Wednesday, October 31, 2007

Notes from the Nano-Road

I'm about 2 weeks into an 18 day trip. I started in DC where I gave a presentation on the history of the space elevator to the Society for the History of Technology. The theme was that of reconverging technologies in the guise of the space elevator and the talk drew upon research Mary and I have did.

Next was the Nano-Image meeting in Columbia, South Carolina. This meeting brought together scientists, nano & society people, and art historians to talk (in excruciating detail) about the various uses and types of images at the nano-scale. What I took away from the meeting was that even among people who purportedly study nano, understanding of the topic is often lacking.

I'm now in Princeton where I'm looking at the papers of a physicist who Eric Drexler worked with in the 1970s. Tomorrow it's on to DC(again) for the History of Science Society meeting and then back to California. Whew.

Sunday, October 21, 2007

Space Elevator Games

Patrick and Mary should take note of the Space Elevator Games, a competetion that will test some of the early designs for a vehicle capable of steadily ascending a long cable. In this case, that cable was made of steel rather than carbon nanotubes. While some may be skeptical about these activities, or call them exercises in playing make believe, I think that they are a fantastic way to stimulate innovation. A lot of people struck out with their designs for flying machines before the Wright Brothers took off.

Tuesday, October 16, 2007

How Nano is different from Fuel Cells...

Chris Toumey, in his 4S talk, "Dialogues on Nanotech," reported findings based on USC's Citizens School of Nanotechnology. One set of comments that struck me as particularly interesting addressed the difference between public perceptions of nanotechnologies and fuel cell technologies. Overall, participants could envision a future with fuel cell technologies more easily than they could a future with nanotechnology: compared to fuel cells, nano has ambiguous outcomes, is not well-focused, and seems to be part of a far distant future whereas fuel cells are more clearly framed in terms of goals and definitions and have been effectively billed as a near-term technology. Thus, participants could see fuel cells as a means for their own personal prosperity - or at least for the prosperity of their local communities.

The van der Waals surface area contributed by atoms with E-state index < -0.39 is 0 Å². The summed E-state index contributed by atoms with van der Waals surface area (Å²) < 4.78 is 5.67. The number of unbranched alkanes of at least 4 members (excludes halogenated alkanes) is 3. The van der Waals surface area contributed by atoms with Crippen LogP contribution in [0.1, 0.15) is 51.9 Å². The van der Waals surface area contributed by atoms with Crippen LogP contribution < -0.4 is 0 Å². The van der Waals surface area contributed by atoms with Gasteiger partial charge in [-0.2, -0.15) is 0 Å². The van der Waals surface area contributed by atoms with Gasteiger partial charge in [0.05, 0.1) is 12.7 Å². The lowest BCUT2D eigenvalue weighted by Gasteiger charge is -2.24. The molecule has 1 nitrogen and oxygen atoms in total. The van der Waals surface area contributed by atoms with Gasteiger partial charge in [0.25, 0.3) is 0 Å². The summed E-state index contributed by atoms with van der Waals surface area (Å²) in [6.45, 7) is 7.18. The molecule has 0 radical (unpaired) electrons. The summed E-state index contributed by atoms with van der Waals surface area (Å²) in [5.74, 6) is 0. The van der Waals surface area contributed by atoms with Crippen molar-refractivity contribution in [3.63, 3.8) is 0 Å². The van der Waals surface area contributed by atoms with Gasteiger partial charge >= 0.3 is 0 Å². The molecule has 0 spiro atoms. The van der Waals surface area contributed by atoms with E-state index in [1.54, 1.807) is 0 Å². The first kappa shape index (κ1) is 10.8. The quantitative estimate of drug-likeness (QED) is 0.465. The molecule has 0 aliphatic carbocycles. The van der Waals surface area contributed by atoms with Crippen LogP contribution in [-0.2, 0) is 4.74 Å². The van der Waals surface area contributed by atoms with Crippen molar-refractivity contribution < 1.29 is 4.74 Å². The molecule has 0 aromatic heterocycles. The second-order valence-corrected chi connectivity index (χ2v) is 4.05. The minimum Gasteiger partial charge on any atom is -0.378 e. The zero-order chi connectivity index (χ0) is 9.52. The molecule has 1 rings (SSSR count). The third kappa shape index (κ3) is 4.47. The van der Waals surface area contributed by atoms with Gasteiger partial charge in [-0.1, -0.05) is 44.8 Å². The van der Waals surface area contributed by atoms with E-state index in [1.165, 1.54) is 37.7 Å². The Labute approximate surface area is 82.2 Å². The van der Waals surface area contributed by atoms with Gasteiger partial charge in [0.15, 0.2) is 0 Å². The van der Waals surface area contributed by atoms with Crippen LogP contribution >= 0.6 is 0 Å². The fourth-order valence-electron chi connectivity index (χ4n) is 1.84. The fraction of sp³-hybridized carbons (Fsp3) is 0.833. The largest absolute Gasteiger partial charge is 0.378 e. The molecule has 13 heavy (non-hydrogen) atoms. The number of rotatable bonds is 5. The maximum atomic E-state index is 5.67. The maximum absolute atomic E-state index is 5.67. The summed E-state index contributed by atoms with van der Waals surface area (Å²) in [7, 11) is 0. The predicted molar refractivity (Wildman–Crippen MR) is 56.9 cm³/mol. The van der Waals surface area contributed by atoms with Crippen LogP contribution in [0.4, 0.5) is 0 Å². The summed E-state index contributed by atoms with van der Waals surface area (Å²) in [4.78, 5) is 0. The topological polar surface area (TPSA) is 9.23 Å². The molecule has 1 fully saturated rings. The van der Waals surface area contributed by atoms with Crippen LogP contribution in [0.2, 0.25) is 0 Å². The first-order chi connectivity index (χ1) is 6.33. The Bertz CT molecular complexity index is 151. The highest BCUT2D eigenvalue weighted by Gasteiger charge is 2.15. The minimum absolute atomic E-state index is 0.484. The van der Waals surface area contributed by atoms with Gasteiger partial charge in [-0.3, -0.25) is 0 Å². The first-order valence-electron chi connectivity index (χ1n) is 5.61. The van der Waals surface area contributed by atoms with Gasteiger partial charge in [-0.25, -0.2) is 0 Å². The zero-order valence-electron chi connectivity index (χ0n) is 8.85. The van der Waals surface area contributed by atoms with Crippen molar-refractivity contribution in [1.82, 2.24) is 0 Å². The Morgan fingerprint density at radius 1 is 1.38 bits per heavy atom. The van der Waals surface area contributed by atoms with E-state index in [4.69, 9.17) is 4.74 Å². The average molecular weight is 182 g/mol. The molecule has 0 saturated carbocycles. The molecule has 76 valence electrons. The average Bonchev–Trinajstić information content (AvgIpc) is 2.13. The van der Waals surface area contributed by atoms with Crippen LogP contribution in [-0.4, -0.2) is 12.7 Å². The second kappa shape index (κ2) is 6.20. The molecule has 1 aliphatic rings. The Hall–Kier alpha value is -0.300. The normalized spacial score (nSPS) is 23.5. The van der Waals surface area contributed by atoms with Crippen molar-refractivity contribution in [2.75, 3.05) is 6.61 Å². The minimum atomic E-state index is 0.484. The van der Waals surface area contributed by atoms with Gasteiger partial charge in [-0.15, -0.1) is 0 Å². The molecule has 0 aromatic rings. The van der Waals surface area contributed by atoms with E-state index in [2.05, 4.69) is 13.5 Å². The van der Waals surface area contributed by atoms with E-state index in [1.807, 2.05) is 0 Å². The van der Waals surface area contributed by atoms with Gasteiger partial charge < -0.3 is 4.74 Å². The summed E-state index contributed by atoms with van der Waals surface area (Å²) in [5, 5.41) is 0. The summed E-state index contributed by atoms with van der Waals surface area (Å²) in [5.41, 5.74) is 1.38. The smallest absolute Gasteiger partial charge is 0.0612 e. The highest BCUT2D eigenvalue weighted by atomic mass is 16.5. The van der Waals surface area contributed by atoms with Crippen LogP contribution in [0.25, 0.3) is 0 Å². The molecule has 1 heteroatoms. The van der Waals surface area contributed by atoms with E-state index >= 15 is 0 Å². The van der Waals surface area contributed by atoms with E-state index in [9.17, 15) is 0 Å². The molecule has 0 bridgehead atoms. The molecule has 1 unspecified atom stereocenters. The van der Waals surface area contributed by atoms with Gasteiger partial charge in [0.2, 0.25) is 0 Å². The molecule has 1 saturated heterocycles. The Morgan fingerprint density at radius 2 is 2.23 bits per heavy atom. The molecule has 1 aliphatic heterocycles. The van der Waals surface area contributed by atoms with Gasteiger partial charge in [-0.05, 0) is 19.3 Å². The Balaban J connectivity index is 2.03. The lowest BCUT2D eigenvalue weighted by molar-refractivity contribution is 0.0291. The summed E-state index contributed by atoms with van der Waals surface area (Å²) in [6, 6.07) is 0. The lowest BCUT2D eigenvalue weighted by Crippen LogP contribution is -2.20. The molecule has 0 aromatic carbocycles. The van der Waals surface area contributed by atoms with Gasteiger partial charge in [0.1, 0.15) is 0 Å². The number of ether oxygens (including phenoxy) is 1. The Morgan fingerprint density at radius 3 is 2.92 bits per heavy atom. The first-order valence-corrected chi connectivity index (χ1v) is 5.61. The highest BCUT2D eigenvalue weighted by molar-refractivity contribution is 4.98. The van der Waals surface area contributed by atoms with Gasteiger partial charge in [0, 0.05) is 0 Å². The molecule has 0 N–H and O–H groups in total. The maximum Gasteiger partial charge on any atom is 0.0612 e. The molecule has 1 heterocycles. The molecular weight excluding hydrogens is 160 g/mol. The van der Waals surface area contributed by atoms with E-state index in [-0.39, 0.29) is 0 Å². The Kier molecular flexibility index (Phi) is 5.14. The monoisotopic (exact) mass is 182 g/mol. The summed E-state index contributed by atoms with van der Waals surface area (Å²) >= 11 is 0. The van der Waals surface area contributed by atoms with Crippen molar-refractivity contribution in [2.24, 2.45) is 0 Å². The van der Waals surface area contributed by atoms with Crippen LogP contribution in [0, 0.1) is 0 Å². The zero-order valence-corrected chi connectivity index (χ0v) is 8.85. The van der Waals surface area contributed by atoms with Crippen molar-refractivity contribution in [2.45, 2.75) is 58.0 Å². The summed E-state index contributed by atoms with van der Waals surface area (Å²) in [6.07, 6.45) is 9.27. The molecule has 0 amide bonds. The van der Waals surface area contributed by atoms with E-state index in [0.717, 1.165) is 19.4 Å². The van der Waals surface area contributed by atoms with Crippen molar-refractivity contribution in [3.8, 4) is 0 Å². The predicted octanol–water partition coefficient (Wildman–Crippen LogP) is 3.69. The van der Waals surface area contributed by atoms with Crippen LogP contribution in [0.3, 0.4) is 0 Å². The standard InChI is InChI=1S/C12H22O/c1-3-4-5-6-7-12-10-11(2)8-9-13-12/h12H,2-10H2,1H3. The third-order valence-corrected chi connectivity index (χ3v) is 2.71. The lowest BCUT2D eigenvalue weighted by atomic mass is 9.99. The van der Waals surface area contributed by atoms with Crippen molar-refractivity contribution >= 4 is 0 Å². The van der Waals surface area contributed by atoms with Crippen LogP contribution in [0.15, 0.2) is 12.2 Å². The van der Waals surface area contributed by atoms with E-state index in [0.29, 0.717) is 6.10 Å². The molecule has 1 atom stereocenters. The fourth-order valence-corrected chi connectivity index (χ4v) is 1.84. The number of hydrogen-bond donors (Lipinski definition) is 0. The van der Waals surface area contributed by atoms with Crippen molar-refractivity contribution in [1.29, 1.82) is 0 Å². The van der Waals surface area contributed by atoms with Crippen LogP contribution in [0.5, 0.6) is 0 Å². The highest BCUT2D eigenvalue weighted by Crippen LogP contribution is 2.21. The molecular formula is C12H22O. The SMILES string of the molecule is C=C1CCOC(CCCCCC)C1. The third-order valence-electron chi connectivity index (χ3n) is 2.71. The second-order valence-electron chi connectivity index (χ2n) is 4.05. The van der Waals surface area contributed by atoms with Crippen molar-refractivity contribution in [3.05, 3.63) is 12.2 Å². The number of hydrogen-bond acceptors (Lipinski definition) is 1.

Read more on USC's Citizens School of Nanotechnology here and here.

Monday, October 15, 2007

Nanobreakfast anyone?

Given this week's discussion of historical analogy generally and the vital need for context and depth specifically, it seemed pretty fair to say the analogy between Nanotechnologies and GMOs in food was being deployed frequently and carelessly.

The specific realm of nanotechnology-driven food may be one arena where the analogy is more apt; though if most applications were to be niche-marketed, to say dieters or non-cooks, as opposed to food supply wide, this could reduce the volume or scope, if not the voracity, of scrutiny directed towards nanofoods.

In terms of public perceptions of nanotechnology, is it an asset or disadvantage to have public discussions about the merits and risks of nanotechnology-enhanced food?

Friday, October 12, 2007

Live from Montreal at the 4S

I'm here at the 4S (Society for the Social Studies of Science Annual Meeting) in Montreal. I've enjoyed a number of nano-related talks thus far.

Brigitte Nerlich, from the University of Nottingham, gave an interesting talk earlier today on images of the nanobot. Her answer to the question, "why is the image of the nanobot perpetuated in popular culture?" is that there are numerous images of nanobot to choose from -- meaning that when media outlets want to publish some kind of nano-image, they often license an image from an image firm. Well, if the firm has a preponderance of nanobot images, it follows that media outlets will be more likely to select them, right? Though the supply-and-demand argument was not the focus of Nerlich's talk, it is the taken for granted assumption behind it.